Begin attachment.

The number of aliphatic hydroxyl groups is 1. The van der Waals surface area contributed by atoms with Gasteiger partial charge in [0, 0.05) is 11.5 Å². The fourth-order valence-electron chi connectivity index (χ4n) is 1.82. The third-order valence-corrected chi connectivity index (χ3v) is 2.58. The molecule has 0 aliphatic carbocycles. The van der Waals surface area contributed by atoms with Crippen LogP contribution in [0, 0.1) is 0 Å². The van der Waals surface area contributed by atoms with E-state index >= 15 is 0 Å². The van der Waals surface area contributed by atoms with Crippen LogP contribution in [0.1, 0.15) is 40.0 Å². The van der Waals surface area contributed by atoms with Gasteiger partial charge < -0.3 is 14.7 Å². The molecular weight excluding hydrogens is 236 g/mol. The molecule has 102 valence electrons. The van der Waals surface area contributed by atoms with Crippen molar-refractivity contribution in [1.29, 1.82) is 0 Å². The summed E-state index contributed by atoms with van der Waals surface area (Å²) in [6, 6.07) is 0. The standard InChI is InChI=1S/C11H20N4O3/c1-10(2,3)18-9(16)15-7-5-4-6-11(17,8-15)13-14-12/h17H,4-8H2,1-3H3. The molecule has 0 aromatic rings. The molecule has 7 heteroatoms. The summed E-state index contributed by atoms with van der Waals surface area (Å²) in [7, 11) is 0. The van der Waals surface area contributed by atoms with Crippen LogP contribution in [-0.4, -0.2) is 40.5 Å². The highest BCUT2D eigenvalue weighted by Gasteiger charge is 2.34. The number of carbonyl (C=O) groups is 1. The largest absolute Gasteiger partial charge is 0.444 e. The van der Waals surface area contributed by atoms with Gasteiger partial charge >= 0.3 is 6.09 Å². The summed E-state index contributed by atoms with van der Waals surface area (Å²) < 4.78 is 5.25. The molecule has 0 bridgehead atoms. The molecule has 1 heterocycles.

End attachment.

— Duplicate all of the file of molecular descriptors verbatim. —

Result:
The number of aliphatic hydroxyl groups is 1. The van der Waals surface area contributed by atoms with Gasteiger partial charge in [0, 0.05) is 11.5 Å². The fourth-order valence-electron chi connectivity index (χ4n) is 1.82. The third-order valence-corrected chi connectivity index (χ3v) is 2.58. The molecule has 0 aliphatic carbocycles. The van der Waals surface area contributed by atoms with Crippen LogP contribution in [0, 0.1) is 0 Å². The van der Waals surface area contributed by atoms with E-state index >= 15 is 0 Å². The van der Waals surface area contributed by atoms with Crippen LogP contribution in [0.1, 0.15) is 40.0 Å². The van der Waals surface area contributed by atoms with Gasteiger partial charge < -0.3 is 14.7 Å². The molecular weight excluding hydrogens is 236 g/mol. The molecule has 102 valence electrons. The van der Waals surface area contributed by atoms with Crippen molar-refractivity contribution in [1.29, 1.82) is 0 Å². The summed E-state index contributed by atoms with van der Waals surface area (Å²) in [6, 6.07) is 0. The standard InChI is InChI=1S/C11H20N4O3/c1-10(2,3)18-9(16)15-7-5-4-6-11(17,8-15)13-14-12/h17H,4-8H2,1-3H3. The molecule has 0 aromatic rings. The molecule has 7 heteroatoms. The summed E-state index contributed by atoms with van der Waals surface area (Å²) in [7, 11) is 0. The van der Waals surface area contributed by atoms with Crippen LogP contribution in [-0.4, -0.2) is 40.5 Å². The highest BCUT2D eigenvalue weighted by Gasteiger charge is 2.34. The number of carbonyl (C=O) groups is 1. The largest absolute Gasteiger partial charge is 0.444 e. The van der Waals surface area contributed by atoms with Gasteiger partial charge >= 0.3 is 6.09 Å². The summed E-state index contributed by atoms with van der Waals surface area (Å²) < 4.78 is 5.25. The molecule has 0 bridgehead atoms. The molecule has 1 heterocycles.